I wasn’t born until 1972, but I grew up experiencing the Sixties through the cultural wake it left behind. Scattered about my house were bell bottoms, classic rock albums, copies of Khalill Gibran’s The Prophet, my parents’ assorted long-haired friends, and a cool-looking scale on the top of the refrigerator that I wasn’t allowed to touch. It’s no wonder that I’ve always been fascinated by Woodstock, The Beatles, The Summer of Love, and all number of hippie-related culture. That’s why I was pretty excited last week to catalog the first three issues of The International Times — the underground newspaper at the center of the London scene.

IT was co-founded by John Hopkins, a noted photographer and activist of the time, and Barry Miles, owner of the influential Indica Bookshop and Gallery, and the man who introduced Paul McCartney to some very special brownies. The biweekly publication, which debuted in October of 1966, focused on politics, art, music, movies, and culture. The first three issues include articles by William Burroughs, Bertrand Russell, experimental composer Morton Feldman, and feature a story on rubber fetishism, by noted film critic Raymond Durgnat, entitled “Rubber with Violence.”

Of note in the first issue IT (which was partially funded by McCartney) is a story about an exhibition at the Indica Gallery by avant-garde artist, Yoko Ono. The show, her first in the U.K., featured paintings, photographs and audience participation. Among the attendees that first day was McCartney’s band mate, John Lennon, who was of course captivated by not only the art, but particularly the artist, marrying her less than three years later. On the result of that union, we will not dwell.

That first issue also contains an advert for an “All-Night Rave” launch party for IT at the Roundhouse. The party would go down as a major cultural event with nearly 2,500 people in attendance. It featured (and I’m not making this up) The Pink Floyd (as they were then called and with Syd Barrett) performing along to one of the earliest accompanying psychedelic light shows; viewings of experimental films, Scorpio Rising and William Burroughs’ Towers Open Fire; a contest for the “shortest and barest costumes” eventually won by Marianne Faithful dressed in a nun’s habit; and a car parked in the center of it all painted with “bright pop stripes and explosions.”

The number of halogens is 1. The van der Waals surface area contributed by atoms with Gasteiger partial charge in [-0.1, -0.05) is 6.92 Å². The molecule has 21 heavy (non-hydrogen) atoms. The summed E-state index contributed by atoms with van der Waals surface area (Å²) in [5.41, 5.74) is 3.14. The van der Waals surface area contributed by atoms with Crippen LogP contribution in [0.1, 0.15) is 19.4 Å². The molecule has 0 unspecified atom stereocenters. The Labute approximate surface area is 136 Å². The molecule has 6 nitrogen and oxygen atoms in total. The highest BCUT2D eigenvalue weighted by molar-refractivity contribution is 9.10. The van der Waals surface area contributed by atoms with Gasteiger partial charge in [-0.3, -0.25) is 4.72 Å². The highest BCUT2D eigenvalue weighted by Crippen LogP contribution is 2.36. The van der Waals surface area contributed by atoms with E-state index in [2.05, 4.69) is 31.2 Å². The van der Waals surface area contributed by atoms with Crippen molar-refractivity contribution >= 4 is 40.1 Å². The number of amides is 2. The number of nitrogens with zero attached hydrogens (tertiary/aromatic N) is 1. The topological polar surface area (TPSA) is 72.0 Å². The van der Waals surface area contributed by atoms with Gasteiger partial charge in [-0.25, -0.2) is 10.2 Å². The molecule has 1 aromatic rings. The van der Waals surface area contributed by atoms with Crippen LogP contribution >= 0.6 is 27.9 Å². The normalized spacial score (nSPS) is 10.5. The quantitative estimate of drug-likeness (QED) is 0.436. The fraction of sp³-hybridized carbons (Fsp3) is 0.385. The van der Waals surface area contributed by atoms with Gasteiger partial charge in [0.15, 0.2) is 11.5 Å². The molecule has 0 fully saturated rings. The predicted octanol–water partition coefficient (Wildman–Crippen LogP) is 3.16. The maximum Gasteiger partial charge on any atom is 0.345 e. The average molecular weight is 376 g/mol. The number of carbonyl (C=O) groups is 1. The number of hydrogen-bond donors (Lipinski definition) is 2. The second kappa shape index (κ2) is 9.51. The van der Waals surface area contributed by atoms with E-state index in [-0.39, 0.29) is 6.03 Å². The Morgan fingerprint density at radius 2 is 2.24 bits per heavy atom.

IT went on to do interviews with several of The Beatles, feature writings from Allan Ginsberg, Alexander Trocchi, influential DJ John Peel, and publish the infamous image of Frank Zappa in the bathroom taking care of business. Not surprisingly the IT offices were raided by the police the next year in an attempt to shut them down. The newspaper stopped publication in 1972 but was subsequently revived again and again over the next twenty years under various guises before finally ceasing publication in the early 1990. After its initial run the newspaper was never the same again, but during those first few years its influence on London culture sure was something to behold.